Pain conditions are a major health problem in the US and lead to medical morbidity and a reduced quality of life for millions of Americans. Chronic neuropathic pain conditions are especially difficult to treat. A largely unaddressed challenge is how the transition from acute pain to chronic neuropathic pain occurs and how to prevent and reverse this transition in patients. Spinal cord synaptic plasticity and long-term potentiation (LTP) have been strongly implicated in chronic neuropathic pain development. Accumulating evidence also points to an important role of glial cells in the pathogenesis of neuropathic pain. Astrocytes are the most abundant cell type in the CNS and maintain the homeostasis of the CNS. It is well established that astrocytic hemichannels such as connexin-43 (Cx43) constitute an important pathway for gliotransmitter release. Although Cx43 was typically thought to regulate gap junction communication between astrocytes, this function could be switched to paracrine signaling via ATP and glutamate release under injury conditions. Our central hypothesis is hemichannels-mediated gliotransmitter release after nerve injury contributes to transition from acute pain to chronic neuropathic pain by modulating spinal cord synaptic plasticity and LTP. We will test our central hypothesis by addressing the following 4 specific aims:
Aim 1 will test the hypothesis that spinal nerve injury increases glutamate and ATP release from spinal cord astrocytes;
Aim 2 will test the hypothesis that Cx43-mediated astrocytic ATP release plays a chief role in microglia activation and microgliosis in the spinal cord after spinal nerve injury;
Aim 3 will determine the role of Cx43-medicated astrocytic gliotransmitter release in spinal cord synaptic plasticity and LTP after nerve injury;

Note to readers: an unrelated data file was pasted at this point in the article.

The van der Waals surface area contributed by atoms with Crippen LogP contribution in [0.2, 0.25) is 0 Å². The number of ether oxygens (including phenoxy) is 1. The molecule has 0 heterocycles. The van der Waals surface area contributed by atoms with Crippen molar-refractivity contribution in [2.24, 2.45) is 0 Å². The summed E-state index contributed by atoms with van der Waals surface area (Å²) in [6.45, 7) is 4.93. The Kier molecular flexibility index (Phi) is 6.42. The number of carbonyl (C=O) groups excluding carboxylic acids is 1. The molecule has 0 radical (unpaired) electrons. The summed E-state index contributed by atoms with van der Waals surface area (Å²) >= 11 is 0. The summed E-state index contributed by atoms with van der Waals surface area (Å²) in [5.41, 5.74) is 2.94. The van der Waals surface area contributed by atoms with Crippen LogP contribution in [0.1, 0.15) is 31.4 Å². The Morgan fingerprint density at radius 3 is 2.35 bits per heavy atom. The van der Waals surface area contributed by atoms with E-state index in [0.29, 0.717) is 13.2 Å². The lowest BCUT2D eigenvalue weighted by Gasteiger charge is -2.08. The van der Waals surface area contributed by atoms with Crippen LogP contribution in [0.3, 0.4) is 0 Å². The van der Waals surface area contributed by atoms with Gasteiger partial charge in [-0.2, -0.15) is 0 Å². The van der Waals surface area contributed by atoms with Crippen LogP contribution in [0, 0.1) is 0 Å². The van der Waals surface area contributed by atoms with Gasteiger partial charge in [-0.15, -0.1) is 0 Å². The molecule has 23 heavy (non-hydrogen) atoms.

Aim 4 will define the role o astrocytic Cx43 in neuropathic pain development and maintenance after nerve injury. This proposal will involve formation of an innovative partnership between Dr. Ji, a pain scientist with expertise in studying neuronal-glial interactions and neural plasticity in neuropathic pain, and Dr Nedergaard with expertise in studying astrocytic ATP and glutamate release after spinal cord injury and stroke. This application will employ a multidisciplinary approach including the use of inducible transgenic mice with genetically modified astrocytes, in vivo imaging of ATP release (bioluminescence) and microglia motility and Ca2+ changes (2-photon) in the spinal cord, behavioral testing of evoked and ongoing neuropathic pain after nerve injury, and ex vivo and in vivo electrophysiology in the spinal cord. The proposed studies will provide a step-by-step analysis of neuron- glia interactions initiated by nerve injury and may comprise an efficient means to prevent and treat chronic pain.

Public Health Relevance

Dysfunction of spinal cord astrocytes after nerve injury may contribute to the development of neuropathic pain via releasing gliotransmitters such as ATP and glutamate. We will employ multidisciplinary approaches such as transgenic mice with genetically modified astrocytes, two-photon imaging, behavioral analyses of evoked and ongoing pain, and ex vivo and in vivo electrophysiology to define the role of connexin-43 hemichannels expressed by spinal astrocytes in regulating synaptic plasticity and neuropathic pain. Given the incomplete understanding of neuropathic pain mechanisms and insufficient treatment of neuropathic pain, this application will provide new information about transition of acute pain to chronic neuropathic pain and offer new strategy for neuropathic pain management.

Agency
National Institute of Health (NIH)
Type
Research Project (R01)
Project #
5R01DE022743-03
Application #
8706695
Study Section
Special Emphasis Panel (ZRG1)
Program Officer
Wan, Jason
Project Start
Project End
Budget Start
Budget End
Support Year
3
Fiscal Year
2014
Total Cost
Indirect Cost
Name
Duke University
Department
Anesthesiology
Type
Schools of Medicine
DUNS #
City
Durham
State
NC
Country
United States
Zip Code
27705
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